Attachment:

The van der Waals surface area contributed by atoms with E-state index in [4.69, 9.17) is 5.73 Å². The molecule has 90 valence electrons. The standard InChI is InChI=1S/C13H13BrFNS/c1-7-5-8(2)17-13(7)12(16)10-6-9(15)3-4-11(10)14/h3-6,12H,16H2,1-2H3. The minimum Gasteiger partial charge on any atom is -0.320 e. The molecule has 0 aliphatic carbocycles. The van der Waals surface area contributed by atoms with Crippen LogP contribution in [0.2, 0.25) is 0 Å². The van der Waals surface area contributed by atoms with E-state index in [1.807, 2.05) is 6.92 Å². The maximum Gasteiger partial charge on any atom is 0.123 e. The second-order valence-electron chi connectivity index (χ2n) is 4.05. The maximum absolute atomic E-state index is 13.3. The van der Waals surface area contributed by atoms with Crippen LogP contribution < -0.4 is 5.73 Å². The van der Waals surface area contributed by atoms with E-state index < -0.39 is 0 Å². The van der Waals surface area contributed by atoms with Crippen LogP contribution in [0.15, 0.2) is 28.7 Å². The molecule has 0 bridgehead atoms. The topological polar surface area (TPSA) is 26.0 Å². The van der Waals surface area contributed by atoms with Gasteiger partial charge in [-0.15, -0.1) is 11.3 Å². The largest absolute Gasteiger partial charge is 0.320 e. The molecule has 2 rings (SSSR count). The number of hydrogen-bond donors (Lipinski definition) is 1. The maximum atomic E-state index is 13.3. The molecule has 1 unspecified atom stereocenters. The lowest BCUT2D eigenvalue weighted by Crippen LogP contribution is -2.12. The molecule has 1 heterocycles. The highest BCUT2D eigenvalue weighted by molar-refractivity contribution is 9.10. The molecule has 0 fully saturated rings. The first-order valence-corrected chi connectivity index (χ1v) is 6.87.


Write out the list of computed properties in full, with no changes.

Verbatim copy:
The van der Waals surface area contributed by atoms with E-state index in [4.69, 9.17) is 5.73 Å². The molecule has 90 valence electrons. The standard InChI is InChI=1S/C13H13BrFNS/c1-7-5-8(2)17-13(7)12(16)10-6-9(15)3-4-11(10)14/h3-6,12H,16H2,1-2H3. The minimum Gasteiger partial charge on any atom is -0.320 e. The molecule has 0 aliphatic carbocycles. The van der Waals surface area contributed by atoms with Crippen LogP contribution in [0.2, 0.25) is 0 Å². The van der Waals surface area contributed by atoms with E-state index in [1.807, 2.05) is 6.92 Å². The maximum Gasteiger partial charge on any atom is 0.123 e. The second-order valence-electron chi connectivity index (χ2n) is 4.05. The maximum absolute atomic E-state index is 13.3. The van der Waals surface area contributed by atoms with Crippen LogP contribution < -0.4 is 5.73 Å². The van der Waals surface area contributed by atoms with E-state index < -0.39 is 0 Å². The van der Waals surface area contributed by atoms with Crippen LogP contribution in [0.15, 0.2) is 28.7 Å². The molecule has 0 bridgehead atoms. The topological polar surface area (TPSA) is 26.0 Å². The van der Waals surface area contributed by atoms with Gasteiger partial charge in [-0.15, -0.1) is 11.3 Å². The largest absolute Gasteiger partial charge is 0.320 e. The molecule has 2 rings (SSSR count). The number of hydrogen-bond donors (Lipinski definition) is 1. The maximum atomic E-state index is 13.3. The molecule has 1 unspecified atom stereocenters. The lowest BCUT2D eigenvalue weighted by Crippen LogP contribution is -2.12. The molecule has 1 heterocycles. The highest BCUT2D eigenvalue weighted by molar-refractivity contribution is 9.10. The molecule has 0 fully saturated rings. The first-order valence-corrected chi connectivity index (χ1v) is 6.87.